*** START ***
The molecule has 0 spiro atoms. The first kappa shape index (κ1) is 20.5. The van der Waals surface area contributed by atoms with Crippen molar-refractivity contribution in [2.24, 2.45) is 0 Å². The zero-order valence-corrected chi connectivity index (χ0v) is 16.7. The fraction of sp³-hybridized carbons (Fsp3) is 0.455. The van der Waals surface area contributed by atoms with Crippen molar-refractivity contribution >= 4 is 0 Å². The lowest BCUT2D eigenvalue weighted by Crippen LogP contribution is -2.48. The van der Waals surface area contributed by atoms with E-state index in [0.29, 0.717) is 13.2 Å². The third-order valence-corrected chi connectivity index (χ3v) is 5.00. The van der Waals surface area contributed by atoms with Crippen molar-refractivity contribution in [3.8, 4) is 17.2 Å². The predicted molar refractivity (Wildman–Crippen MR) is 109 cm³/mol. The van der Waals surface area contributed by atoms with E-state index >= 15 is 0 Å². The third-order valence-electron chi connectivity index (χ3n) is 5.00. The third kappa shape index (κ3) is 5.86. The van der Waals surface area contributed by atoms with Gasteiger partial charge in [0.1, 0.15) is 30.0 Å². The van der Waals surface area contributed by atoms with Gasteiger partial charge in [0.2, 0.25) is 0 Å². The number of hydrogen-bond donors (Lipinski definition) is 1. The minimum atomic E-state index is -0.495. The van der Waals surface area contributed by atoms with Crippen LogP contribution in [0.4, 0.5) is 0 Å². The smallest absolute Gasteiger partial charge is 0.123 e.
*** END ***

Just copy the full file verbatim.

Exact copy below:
The molecule has 0 spiro atoms. The first kappa shape index (κ1) is 20.5. The van der Waals surface area contributed by atoms with Crippen molar-refractivity contribution in [2.24, 2.45) is 0 Å². The zero-order valence-corrected chi connectivity index (χ0v) is 16.7. The fraction of sp³-hybridized carbons (Fsp3) is 0.455. The van der Waals surface area contributed by atoms with Crippen molar-refractivity contribution >= 4 is 0 Å². The lowest BCUT2D eigenvalue weighted by Crippen LogP contribution is -2.48. The van der Waals surface area contributed by atoms with E-state index in [0.29, 0.717) is 13.2 Å². The third-order valence-corrected chi connectivity index (χ3v) is 5.00. The van der Waals surface area contributed by atoms with Crippen molar-refractivity contribution in [3.8, 4) is 17.2 Å². The predicted molar refractivity (Wildman–Crippen MR) is 109 cm³/mol. The van der Waals surface area contributed by atoms with E-state index >= 15 is 0 Å². The third-order valence-electron chi connectivity index (χ3n) is 5.00. The third kappa shape index (κ3) is 5.86. The van der Waals surface area contributed by atoms with Gasteiger partial charge in [0.1, 0.15) is 30.0 Å². The van der Waals surface area contributed by atoms with Gasteiger partial charge in [0.2, 0.25) is 0 Å². The number of hydrogen-bond donors (Lipinski definition) is 1. The minimum atomic E-state index is -0.495. The van der Waals surface area contributed by atoms with Crippen LogP contribution in [0.4, 0.5) is 0 Å². The smallest absolute Gasteiger partial charge is 0.123 e.